Amazon Books Trade In

edited 27 May 2013 at 3:10PM in Boost Your Income
7 replies 1.9K views
McFillyMcFilly Forumite
108 Posts
edited 27 May 2013 at 3:10PM in Boost Your Income
Does anyone else make money selling books on Amazon Trade In? You don't get paid in cash but you get Amazon Gift Certificates which are credit vouchers that you have 12 months to use. I've been digging around looking for books that are worth trading in and have made a few pounds already. Amazon pay the postage so it is well worth doing. All you have to do is provide the packaging. Once they have received the book and checked it is ok they credit you with the relevant amount.

Worth looking out for books at car boots if you have an idea as to what is worth trading in. Take your mobile with you and pop on and check before purchasing.

Then you can buy items off Amazon and pay with your Amazon Gift Certificate vouchers ;)

It's a great way to save for birthday or Christmas presents or just any everyday items you may need.

Also, you can trade in Video Games.

here is the link:

http://www.amazon.co.uk/Trade-In/b?ie=UTF8&node=440443031

Replies

  • Nikki-JaneNikki-Jane Forumite
    4 Posts
    Seventh Anniversary Combo Breaker
    MoneySaving Newbie
    I've just sent off two boxes of books today - almost £60 worth if they accept everything!

    Does anyone know how to interrogate the website for good books to sell? I'm thinking of making a list of some lucrative books to keep an eye out for at boot sales, charity shops etc.

    Otherwise perhaps we could pool our wisdom on some books we've been surprised to get good money for. I know they will change over time but it might give some idea.
  • I don't think there is a certain way to find good books, maybe just browse in technology categories and ones like that?
  • McFillyMcFilly Forumite
    108 Posts
    The best thing to do is to keep a look out for books that are being sold really cheaply or in a sale. Make a note of them when you see them (mobiles are great for this) and then check them out on Amazon. Remember that on amazon trade-in prices go up and down and can change within a very short time. Also sometimes books are removed from their trade-in so one day you may see it listed, the next day it may be gone. It can be very unpredictable.

    Also keep an eye open in charity shops and car boots. Once again, a mobile is great for either recording the information so you can check later, or for checking directly on Amazon ;)

    If you see a book and check it out and it is worth sending to trade-in, I would definitely advise you to submit it online as a trade in, even if you have not bought the book yet. I suggest this because of the fact that, as mentioned above, prices change all the time and books seem to disappear off their list. Once you have submitted it you have seven days in which they guarantee to pay that price so long as you post it within that time scale. If for some reason you don't go ahead with the trade in, you can cancel it without any problems. I have made the mistake of spotting a book but not submitting it before buying it. I then bought the book and then when I went on Amazon it was off their list. This is why I think this is a crucial piece of useful advice.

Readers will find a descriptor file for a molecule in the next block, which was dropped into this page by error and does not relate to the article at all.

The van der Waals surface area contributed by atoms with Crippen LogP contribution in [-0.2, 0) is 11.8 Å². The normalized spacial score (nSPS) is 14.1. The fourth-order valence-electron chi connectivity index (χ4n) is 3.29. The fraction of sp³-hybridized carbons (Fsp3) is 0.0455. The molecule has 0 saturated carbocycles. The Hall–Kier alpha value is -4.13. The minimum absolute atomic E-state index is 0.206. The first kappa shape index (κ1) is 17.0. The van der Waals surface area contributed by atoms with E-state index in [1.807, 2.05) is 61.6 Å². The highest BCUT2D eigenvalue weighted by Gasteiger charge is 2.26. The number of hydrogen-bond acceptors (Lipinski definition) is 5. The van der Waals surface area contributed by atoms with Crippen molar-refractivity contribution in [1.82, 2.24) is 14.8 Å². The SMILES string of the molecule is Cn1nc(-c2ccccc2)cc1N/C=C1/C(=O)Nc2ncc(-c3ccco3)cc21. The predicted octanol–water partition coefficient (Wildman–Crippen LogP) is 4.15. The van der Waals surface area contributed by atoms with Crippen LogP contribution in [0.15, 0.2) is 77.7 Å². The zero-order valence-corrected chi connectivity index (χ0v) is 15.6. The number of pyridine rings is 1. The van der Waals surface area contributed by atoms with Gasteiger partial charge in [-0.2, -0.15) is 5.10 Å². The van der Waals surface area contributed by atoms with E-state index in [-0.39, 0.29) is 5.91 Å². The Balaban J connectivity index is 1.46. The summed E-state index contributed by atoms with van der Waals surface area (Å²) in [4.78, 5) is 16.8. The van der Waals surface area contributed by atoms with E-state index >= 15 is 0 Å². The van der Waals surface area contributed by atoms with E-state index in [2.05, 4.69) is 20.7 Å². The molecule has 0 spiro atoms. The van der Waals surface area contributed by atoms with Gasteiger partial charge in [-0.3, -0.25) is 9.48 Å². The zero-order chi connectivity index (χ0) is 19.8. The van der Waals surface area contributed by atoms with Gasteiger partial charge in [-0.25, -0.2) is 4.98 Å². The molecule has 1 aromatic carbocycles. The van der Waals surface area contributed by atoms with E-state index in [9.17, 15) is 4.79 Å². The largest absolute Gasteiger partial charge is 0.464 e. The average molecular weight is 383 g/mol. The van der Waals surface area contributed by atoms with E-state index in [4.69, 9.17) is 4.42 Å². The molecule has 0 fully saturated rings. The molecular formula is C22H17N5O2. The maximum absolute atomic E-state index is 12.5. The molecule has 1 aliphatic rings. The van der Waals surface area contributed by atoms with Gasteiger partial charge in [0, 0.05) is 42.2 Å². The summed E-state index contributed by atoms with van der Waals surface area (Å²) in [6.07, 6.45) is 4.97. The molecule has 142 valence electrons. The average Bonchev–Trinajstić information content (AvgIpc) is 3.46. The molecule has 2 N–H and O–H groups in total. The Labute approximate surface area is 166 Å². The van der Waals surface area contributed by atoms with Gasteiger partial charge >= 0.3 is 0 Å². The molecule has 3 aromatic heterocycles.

Well known paperbacks generally don't fetch much, if anything. Hard back versions do seem to pay more. Just always remember to check you have the right edition and that the ISBN number on the book matches the one required on Amazon. It is surprising how many editions of a particular book are out there. So don't just go on the title and author, check the ISBN number too.

    I've found that older, more unusual books sell well on trade-in. Examples are cookery books, especially books about foreign cookery. Also, medical books and pregnancy/baby books do well too.

    It's trial and error really, but never buy a book unless you are certain that it is on the trade-in, that it is the correct edition and that you can make a profit.
  • This is something I've just started looking into today. Do the book have to be in perfect condition to trade? Is this a better way than selling them second hand?
  • McFillyMcFilly Forumite
    108 Posts
    Amazon do list some criterion about the state and condition of the book such as no turned corners or writing on pages or missing pages, water damage or if it smells strongly. I have found that so long as you follow these criterion, that if a book is in good condition or better it will accepted. I have sent in books that have had obvious use but they have all been accepted. Always check if you buy a second hand book that it has not been written in, such as when someone puts in a message when giving a book as a gift. Also check for the other criterion mentioned above. You will soon get a feel for what to check for.
  • I've sold 10 odd books on Amazon as a seller but never tried Trade in.
    Competition is tough from the booksellers, they have got software which keeps their prices lowest all the time.

    The trick is to be honest, keep it simple and don't brag it like a pro seller.

    I've tried other sites as well, including eBay and I would say Amazon always wins.
  • Nikki-JaneNikki-Jane Forumite
    4 Posts
    Seventh Anniversary Combo Breaker
    MoneySaving Newbie
    Well both my trades went through no problem, I now have almost £60 of books that I will actually read on their way to me! :j
    Shame I don't have a smart phone or I could follow McFillys excellent advice! I will just have to be content with thinning my own collection for now!
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